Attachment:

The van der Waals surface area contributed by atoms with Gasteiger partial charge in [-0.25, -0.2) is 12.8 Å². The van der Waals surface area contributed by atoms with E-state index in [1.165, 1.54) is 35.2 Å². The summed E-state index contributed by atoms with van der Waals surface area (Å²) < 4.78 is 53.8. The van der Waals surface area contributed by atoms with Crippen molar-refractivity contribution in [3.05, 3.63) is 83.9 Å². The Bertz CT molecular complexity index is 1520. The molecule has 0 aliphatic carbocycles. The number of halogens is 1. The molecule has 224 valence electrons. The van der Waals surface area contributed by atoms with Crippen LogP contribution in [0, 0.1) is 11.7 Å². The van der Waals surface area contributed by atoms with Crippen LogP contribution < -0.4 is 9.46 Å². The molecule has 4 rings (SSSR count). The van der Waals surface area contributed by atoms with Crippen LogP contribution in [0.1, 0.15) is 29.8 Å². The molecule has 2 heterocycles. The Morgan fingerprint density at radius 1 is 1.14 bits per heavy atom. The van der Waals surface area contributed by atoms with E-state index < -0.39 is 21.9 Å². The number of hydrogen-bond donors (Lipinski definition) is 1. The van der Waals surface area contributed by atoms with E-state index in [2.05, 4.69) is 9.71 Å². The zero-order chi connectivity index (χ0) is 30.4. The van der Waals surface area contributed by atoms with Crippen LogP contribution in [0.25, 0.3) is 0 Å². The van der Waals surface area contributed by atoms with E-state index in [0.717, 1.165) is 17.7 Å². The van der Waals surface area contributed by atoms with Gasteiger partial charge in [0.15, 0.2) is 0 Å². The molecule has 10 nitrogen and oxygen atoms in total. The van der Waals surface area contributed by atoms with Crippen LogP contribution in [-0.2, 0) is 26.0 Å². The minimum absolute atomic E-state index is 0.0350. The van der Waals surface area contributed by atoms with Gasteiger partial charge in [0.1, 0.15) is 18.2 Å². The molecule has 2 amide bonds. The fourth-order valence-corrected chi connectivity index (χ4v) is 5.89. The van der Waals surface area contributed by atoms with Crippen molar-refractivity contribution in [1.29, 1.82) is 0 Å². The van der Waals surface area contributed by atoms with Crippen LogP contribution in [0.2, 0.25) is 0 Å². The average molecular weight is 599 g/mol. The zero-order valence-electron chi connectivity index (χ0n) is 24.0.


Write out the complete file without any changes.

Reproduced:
The van der Waals surface area contributed by atoms with Gasteiger partial charge in [-0.25, -0.2) is 12.8 Å². The van der Waals surface area contributed by atoms with E-state index in [1.165, 1.54) is 35.2 Å². The summed E-state index contributed by atoms with van der Waals surface area (Å²) < 4.78 is 53.8. The van der Waals surface area contributed by atoms with Crippen molar-refractivity contribution in [3.05, 3.63) is 83.9 Å². The Bertz CT molecular complexity index is 1520. The molecule has 0 aliphatic carbocycles. The number of halogens is 1. The molecule has 224 valence electrons. The van der Waals surface area contributed by atoms with Crippen LogP contribution in [0, 0.1) is 11.7 Å². The van der Waals surface area contributed by atoms with Crippen LogP contribution < -0.4 is 9.46 Å². The molecule has 4 rings (SSSR count). The van der Waals surface area contributed by atoms with Crippen LogP contribution in [0.1, 0.15) is 29.8 Å². The molecule has 2 heterocycles. The Morgan fingerprint density at radius 1 is 1.14 bits per heavy atom. The van der Waals surface area contributed by atoms with E-state index < -0.39 is 21.9 Å². The number of hydrogen-bond donors (Lipinski definition) is 1. The van der Waals surface area contributed by atoms with E-state index in [2.05, 4.69) is 9.71 Å². The zero-order chi connectivity index (χ0) is 30.4. The van der Waals surface area contributed by atoms with Crippen LogP contribution in [0.25, 0.3) is 0 Å². The van der Waals surface area contributed by atoms with E-state index in [0.717, 1.165) is 17.7 Å². The van der Waals surface area contributed by atoms with Gasteiger partial charge in [0.15, 0.2) is 0 Å². The molecule has 10 nitrogen and oxygen atoms in total. The van der Waals surface area contributed by atoms with Crippen LogP contribution in [-0.2, 0) is 26.0 Å². The minimum absolute atomic E-state index is 0.0350. The van der Waals surface area contributed by atoms with Gasteiger partial charge in [0.1, 0.15) is 18.2 Å². The molecule has 2 amide bonds. The fourth-order valence-corrected chi connectivity index (χ4v) is 5.89. The van der Waals surface area contributed by atoms with Crippen molar-refractivity contribution in [1.29, 1.82) is 0 Å². The van der Waals surface area contributed by atoms with Crippen LogP contribution in [0.2, 0.25) is 0 Å². The average molecular weight is 599 g/mol. The zero-order valence-electron chi connectivity index (χ0n) is 24.0.